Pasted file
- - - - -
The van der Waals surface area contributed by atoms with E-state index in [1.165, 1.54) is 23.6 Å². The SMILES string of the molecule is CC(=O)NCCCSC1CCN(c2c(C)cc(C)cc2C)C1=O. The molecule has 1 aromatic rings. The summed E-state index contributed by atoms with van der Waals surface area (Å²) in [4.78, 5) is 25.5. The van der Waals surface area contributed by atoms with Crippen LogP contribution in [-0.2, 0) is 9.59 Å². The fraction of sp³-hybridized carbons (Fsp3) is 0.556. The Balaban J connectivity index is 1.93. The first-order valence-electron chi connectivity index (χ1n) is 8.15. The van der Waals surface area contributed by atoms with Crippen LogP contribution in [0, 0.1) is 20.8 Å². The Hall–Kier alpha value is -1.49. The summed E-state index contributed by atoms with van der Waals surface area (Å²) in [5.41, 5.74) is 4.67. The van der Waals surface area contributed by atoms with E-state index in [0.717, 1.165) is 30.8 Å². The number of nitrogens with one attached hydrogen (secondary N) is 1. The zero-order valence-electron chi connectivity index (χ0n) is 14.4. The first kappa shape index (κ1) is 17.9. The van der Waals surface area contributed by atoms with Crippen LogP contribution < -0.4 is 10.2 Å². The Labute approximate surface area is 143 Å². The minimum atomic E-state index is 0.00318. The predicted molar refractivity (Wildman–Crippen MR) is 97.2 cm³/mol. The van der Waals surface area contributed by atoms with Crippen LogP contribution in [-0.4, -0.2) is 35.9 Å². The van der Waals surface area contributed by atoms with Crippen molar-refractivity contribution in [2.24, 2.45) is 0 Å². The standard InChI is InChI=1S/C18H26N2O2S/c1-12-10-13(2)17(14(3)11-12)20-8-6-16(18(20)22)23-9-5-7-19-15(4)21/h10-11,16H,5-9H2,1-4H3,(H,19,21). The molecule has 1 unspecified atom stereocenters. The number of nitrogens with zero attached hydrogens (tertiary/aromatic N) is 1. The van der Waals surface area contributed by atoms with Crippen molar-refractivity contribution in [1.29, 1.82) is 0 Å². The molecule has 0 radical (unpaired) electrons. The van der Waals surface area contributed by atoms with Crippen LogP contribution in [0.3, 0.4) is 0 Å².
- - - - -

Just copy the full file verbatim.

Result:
The van der Waals surface area contributed by atoms with E-state index in [1.165, 1.54) is 23.6 Å². The SMILES string of the molecule is CC(=O)NCCCSC1CCN(c2c(C)cc(C)cc2C)C1=O. The molecule has 1 aromatic rings. The summed E-state index contributed by atoms with van der Waals surface area (Å²) in [4.78, 5) is 25.5. The van der Waals surface area contributed by atoms with Crippen LogP contribution in [-0.2, 0) is 9.59 Å². The fraction of sp³-hybridized carbons (Fsp3) is 0.556. The Balaban J connectivity index is 1.93. The first-order valence-electron chi connectivity index (χ1n) is 8.15. The van der Waals surface area contributed by atoms with Crippen LogP contribution in [0, 0.1) is 20.8 Å². The Hall–Kier alpha value is -1.49. The summed E-state index contributed by atoms with van der Waals surface area (Å²) in [5.41, 5.74) is 4.67. The van der Waals surface area contributed by atoms with E-state index in [0.717, 1.165) is 30.8 Å². The number of nitrogens with one attached hydrogen (secondary N) is 1. The zero-order valence-electron chi connectivity index (χ0n) is 14.4. The first kappa shape index (κ1) is 17.9. The van der Waals surface area contributed by atoms with Crippen LogP contribution < -0.4 is 10.2 Å². The Labute approximate surface area is 143 Å². The minimum atomic E-state index is 0.00318. The predicted molar refractivity (Wildman–Crippen MR) is 97.2 cm³/mol. The van der Waals surface area contributed by atoms with Crippen LogP contribution in [-0.4, -0.2) is 35.9 Å². The van der Waals surface area contributed by atoms with Crippen molar-refractivity contribution in [2.24, 2.45) is 0 Å². The standard InChI is InChI=1S/C18H26N2O2S/c1-12-10-13(2)17(14(3)11-12)20-8-6-16(18(20)22)23-9-5-7-19-15(4)21/h10-11,16H,5-9H2,1-4H3,(H,19,21). The molecule has 1 unspecified atom stereocenters. The number of nitrogens with zero attached hydrogens (tertiary/aromatic N) is 1. The van der Waals surface area contributed by atoms with Crippen molar-refractivity contribution in [1.29, 1.82) is 0 Å². The molecule has 0 radical (unpaired) electrons. The van der Waals surface area contributed by atoms with Crippen LogP contribution in [0.3, 0.4) is 0 Å².